Why cost effectiveness of treatment is useful to advocate for ROP services
Health economics can seem daunting at first sight, as the terminology used is different, and some of the concepts can be difficult to understand. However, in our everyday lives we constantly make large and small decisions where we either consciously or unconsciously weigh up two broad questions. These are ‘What will it cost me?’ in terms of time, money and effort and ‘What might I gain by this decision and what else might I not be able to do?’ in terms of experiences, friendships, learning, having enough food in the house or petrol in the car and so on.
Another question we constantly ask ourselves is ‘What is the best way to do this?’ There may be two ways. I could travel to visit a friend, for example. One would be to drive, which would be quicker, but I would have to pay for parking. The other way would be by public transport which would be slower, but cheaper.
Health economics asks similar questions as it focuses on how resources are best used in providing health care.
Why health economics is important
Health services are often constrained by lack of funding regardless of the context, and economic evaluations are used to identify the most efficient way of planning and allocating how these scarce resources are used among alternative activities. Put simply, economic evaluations compare two or more different interventions for their effectiveness (consequences) and their cost. Examples in relation to ROP might be to compare screening using indirect ophthalmoscopy with digital imaging, or comparing laser treatment with anti-VEGF treatment.
Measures used in economic evaluations
To undertake an economic evaluation, the cost is the sum of all the resources needed to deliver the intervention in monetary terms. Provider’s costs might include the cost of all the equipment and consumables, the salary contribution of staff and any travel costs, and the cost of using the space where the intervention is delivered. Some studies also include the costs of those receiving the intervention, such as travel costs, and time away from income generating activities. The effects, or consequences can be measured using disease-specific outcomes (such as more babies with ROP detected or successfully treated), or in monetary terms (the productivity gains of not being ROP blind for a life-time), or using health-related quality of life measures (such as better quality of life or less disability after treatment for ROP compared with no treatment).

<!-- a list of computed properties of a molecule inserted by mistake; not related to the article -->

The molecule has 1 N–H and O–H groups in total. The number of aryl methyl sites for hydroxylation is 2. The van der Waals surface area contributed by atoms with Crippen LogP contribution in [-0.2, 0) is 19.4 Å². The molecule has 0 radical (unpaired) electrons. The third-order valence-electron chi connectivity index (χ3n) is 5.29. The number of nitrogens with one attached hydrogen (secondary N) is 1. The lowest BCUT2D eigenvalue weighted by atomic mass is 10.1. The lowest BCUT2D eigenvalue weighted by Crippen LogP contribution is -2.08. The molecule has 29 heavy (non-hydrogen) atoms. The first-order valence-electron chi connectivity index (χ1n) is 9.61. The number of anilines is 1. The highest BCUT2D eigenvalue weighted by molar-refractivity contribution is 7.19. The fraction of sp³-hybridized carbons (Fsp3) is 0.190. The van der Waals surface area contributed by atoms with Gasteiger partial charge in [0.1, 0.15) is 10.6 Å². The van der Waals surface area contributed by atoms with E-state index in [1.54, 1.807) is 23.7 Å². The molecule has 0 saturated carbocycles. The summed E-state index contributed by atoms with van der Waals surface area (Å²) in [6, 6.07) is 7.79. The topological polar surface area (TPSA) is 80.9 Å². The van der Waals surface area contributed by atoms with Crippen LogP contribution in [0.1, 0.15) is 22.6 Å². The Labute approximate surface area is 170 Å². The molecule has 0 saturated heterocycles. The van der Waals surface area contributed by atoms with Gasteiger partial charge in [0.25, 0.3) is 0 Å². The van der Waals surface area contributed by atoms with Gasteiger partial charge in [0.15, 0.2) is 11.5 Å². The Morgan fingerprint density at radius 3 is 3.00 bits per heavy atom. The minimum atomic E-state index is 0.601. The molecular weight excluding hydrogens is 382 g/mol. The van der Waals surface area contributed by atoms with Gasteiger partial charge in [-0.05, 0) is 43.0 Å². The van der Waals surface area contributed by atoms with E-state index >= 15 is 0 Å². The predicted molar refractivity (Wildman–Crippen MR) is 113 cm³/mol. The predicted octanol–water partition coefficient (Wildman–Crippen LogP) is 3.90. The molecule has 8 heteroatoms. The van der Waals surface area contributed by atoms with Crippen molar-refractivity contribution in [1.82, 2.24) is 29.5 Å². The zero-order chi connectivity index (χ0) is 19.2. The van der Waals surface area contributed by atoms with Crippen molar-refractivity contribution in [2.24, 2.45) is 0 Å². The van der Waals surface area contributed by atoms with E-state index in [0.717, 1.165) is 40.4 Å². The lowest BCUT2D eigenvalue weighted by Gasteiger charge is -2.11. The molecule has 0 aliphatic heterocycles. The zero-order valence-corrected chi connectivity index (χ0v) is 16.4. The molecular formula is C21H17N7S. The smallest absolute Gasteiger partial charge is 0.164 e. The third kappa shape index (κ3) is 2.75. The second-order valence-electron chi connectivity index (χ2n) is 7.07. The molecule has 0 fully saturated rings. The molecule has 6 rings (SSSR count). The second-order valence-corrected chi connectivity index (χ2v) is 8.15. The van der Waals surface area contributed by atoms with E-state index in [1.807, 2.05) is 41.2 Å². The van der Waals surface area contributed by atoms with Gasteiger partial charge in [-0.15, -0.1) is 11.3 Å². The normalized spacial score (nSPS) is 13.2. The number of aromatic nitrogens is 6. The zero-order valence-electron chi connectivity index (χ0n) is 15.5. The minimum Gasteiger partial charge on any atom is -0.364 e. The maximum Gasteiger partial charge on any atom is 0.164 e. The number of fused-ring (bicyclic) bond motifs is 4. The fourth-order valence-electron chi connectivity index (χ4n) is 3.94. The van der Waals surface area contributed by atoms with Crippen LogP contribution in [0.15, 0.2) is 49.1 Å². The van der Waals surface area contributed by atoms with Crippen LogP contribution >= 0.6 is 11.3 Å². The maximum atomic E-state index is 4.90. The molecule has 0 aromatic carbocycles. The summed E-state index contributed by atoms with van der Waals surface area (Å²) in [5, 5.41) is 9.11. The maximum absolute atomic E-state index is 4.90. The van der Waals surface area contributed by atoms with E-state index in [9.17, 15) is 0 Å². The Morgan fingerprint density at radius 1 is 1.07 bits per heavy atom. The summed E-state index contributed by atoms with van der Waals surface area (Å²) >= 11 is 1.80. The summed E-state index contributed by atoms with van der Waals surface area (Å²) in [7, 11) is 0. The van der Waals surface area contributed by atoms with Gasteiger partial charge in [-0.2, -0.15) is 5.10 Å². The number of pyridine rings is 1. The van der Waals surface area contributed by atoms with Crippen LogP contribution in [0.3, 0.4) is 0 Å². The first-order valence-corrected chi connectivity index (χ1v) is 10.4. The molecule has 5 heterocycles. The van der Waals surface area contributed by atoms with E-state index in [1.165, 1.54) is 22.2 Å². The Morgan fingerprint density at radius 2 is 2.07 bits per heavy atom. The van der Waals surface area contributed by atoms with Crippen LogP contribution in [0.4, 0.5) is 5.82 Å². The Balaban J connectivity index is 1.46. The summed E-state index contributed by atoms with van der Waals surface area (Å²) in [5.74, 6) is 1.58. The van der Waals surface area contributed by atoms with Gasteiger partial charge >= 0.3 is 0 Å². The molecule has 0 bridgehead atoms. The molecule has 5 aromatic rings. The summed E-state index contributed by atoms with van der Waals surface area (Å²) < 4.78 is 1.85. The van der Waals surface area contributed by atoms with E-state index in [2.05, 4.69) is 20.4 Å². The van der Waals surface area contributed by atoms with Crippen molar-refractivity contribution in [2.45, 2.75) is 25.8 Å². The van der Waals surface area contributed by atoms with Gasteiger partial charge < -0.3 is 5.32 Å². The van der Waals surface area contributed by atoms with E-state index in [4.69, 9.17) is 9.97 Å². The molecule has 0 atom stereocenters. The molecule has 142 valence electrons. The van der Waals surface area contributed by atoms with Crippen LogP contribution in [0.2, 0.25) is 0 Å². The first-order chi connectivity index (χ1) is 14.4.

Different types of economic evaluations
Cost minimisation, which identifies the cost saving of using an alternative intervention which has the same effectiveness as the initial intervention. For example, if screening using indirect ophthalmoscopy and digital imaging are equally effective in detecting sight-threatening ROP, a cost minimisation study would show which approach is cheaper to deliver, and hence be more efficient
Cost effectiveness, which uses health specific outcomes
Cost benefit analysis, which uses monetary outcomes
Cost utility analysis, which uses quality of life or other subjective outcomes.
The overall benefit of economic evaluations is that they can lead to decisions which can improve the quality of care and enhance efficiency.
Additional costs of an intervention
Another type of economic study identifies the additional cost of adding an intervention. There is a good example from Brazil, where the researchers estimated what the total cost of screening would be for all preterm infants at risk of ROP in government neonatal units across the country using indirect ophthalmoscopy and laser treatment. The overall cost included the costs of equipment for screening and treatment as well as equipment maintenance costs and for training. Salary costs were estimated for the ophthalmologists and for members of the neonatal team, and travel costs for the ophthalmologist. Data on the proportion of babies screened and the proportion treated were obtained from a study in six neonatal units. The costs and number to be screened and treated were then extrapolated across the whole country.
The estimated cost of ROP diagnosis and treatment for all at-risk infants was US$ 80 per infant. The additional cost to the health system for one year would be US$ 556,640 for a ROP program in 52% of the neonatal units in the country, which increased to US$ 856,320 for 80% coverage, and US$ 1.07 million for 100% coverage. Although this seems a lot of money, the startling finding was that the increase in funding needed to screen and treat all preterm infants at risk across the country was less than 1% of the total annual budget for neonatal care. This finding is a very important message to use in advocacy with policymakers.
Why is the economic argument that ‘systematic screening for ROP is cost effective’ so important for advocacy? Why is it not enough to suggest that the programme will prevent a child from going blind?
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